According to the Gazette, a list of up to 50 players has been presented by Riga and the club must now swing into action to make deals happen as quickly as possible. With pre-season less than three weeks away it will require a lot of diligent work to just get to a point where a 7-a-side match is possible on the first day at Squires Gate and the club cannot afford to dither in the transfer market.
In terms of the type of players being targeted, it is hard to anticipate. One imagines Riga would have been drawing up a list of players to bring in at Charlton had he been kept on there, and those same players may be suitable for Blackpool given the fairly similar budgets of both clubs. It’s also pretty likely Riga will be looking overseas, certainly more so than any British manager would, and looking abroad may be a way to secure undervalued players in the market.
Ian Holloway, Michael Appleton and Paul Ince all inherited some players who were on contracts far below what their true market value would have been, but Riga does not have that luxury. In order to make Blackpool competitive on a sub-£10m budget, he’s going to have to find value-for-money himself, and it is to be hoped he either has the existing network to source those players, or will be given support by the club to achieve this.
Changing the overall ethos
Following the mess of the last two seasons, Karl Oyston has been keen to outline that the club will be taking a fresh approach, openly admitting that he has perhaps become complacent or sloppy in his running of the club. In the eyes of many, that will be an understatement, but giving the benefit of the doubt for a moment, what is this new approach? In appointing a foreign coach for the first time in the club’s history, it suggests a shift to a more European model, backed up by a quote given to the Gazette:
“I think there’s a different culture from European managers which clubs over here need to buy into. Right from the top to bottom of our club, it’s time we caught up and I hope Jose can assist this.”
But what specifically about the European approach does Oyston like? He doesn’t specify. What exactly constitutes the new approach? Well, a different approach to training and player recruitment have been mentioned, but how will training be different and how will player recruitment be different? No details. For all the talk of a fresh approach, the explanations so far have been a bit woolly and filled with weasel words.
What would truly be energising would be for the chairman to spell out his objectives. What does he want to achieve this season, in the next three seasons, both on and off the pitch? And on the European approach, does this mean we will be following virtually every continental club and appointing a Sporting Director or Director of Football to handle recruitment? So far we have no idea if this will be the case.
Karl Oyston capped off his latest interview with Radio Lancashire by encouraging fans to buy season tickets, because the early bird deal offers great value and the deadline is fast approaching. He went on to warn fans that buying later will be more expensive for anybody “jumping on the bandwagon”. It’s at this point Oyston could learn a thing or two about togetherness from his new manager, and instead of trying to antagonise and divide his customer base by attempting to issue an ultimatum, he could open up.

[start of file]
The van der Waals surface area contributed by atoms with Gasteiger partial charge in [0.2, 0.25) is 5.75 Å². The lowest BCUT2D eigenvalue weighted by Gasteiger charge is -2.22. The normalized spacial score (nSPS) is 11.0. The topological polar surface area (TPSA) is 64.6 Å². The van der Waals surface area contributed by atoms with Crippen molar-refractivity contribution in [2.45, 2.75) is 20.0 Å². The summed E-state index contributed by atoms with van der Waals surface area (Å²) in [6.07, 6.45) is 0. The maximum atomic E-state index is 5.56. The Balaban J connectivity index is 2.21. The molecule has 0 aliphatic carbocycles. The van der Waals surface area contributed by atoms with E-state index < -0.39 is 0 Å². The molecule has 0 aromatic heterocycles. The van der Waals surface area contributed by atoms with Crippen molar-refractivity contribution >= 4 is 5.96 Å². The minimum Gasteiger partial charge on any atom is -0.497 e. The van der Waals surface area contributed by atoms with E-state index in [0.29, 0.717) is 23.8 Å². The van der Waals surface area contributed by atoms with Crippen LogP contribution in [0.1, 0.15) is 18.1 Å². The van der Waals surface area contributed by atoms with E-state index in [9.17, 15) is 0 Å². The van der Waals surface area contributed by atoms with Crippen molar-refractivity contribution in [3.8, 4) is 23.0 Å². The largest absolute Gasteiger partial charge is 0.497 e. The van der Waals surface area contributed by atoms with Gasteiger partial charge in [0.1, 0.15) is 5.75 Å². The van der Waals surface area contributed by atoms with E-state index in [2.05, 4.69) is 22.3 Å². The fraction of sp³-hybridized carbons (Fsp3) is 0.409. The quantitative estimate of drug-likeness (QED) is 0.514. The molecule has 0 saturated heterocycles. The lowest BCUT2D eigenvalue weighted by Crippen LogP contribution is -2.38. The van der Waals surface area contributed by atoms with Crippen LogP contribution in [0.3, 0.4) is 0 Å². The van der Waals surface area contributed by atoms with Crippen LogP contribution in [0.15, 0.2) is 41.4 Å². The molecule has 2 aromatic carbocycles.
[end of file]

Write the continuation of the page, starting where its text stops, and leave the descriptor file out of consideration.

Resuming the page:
Oyston was explicit in stating there was no rush to appoint a manager, but by the same token why should fans be forced into the same rush to buy a season ticket? The managerial appointment alone will not be enough to convince some fans to commit, and if Riga seeks to take some time over his signings, the early bird deadline could be extended to give fans more time to see what the club’s new approach entails and willingly buy in if suitably impressed.
That some fans have still not been completely swayed by a price of £195.30 for a season ticket should send a message that change is a must. Oyston is attempting to talk a good game on that front, but such is his history for not translating words into action, allowing extra time for some of these changes to become tangible is the least the club can and should do.
Into the unknown
All in all, it’s a journey into the unknown for Blackpool in the coming season. The decision not to go for just another face off the managerial merry-go-round is a brave one. Riga comes from an interesting background and his brief time in English football earned him near universal praise from the Charlton fans. In isolation, the appointment of Riga gives rise to optimism and his opening interviews paint the picture of an intelligent and likeable figure.
It doesn’t mean that it isn’t a gamble however, and while any appointment carries risk, Riga’s relative inexperience in operating in this country perhaps increases the size of the gamble. The new manager has spoke of requiring support from Karl Oyston, and what form that support takes will be crucial. Every Blackpool fan wants to see a new leaf being turned, but let’s not break out the bunting just yet.
It’s a new era at Bloomfield Road and it’s important that lessons have been learned from past mistakes. The next month and a half will be a good indicator of whether that’s the case. José Riga is stepping into a challenging position, but let’s wish him luck and hope that both the club and the supporters can provide the togetherness he has requested.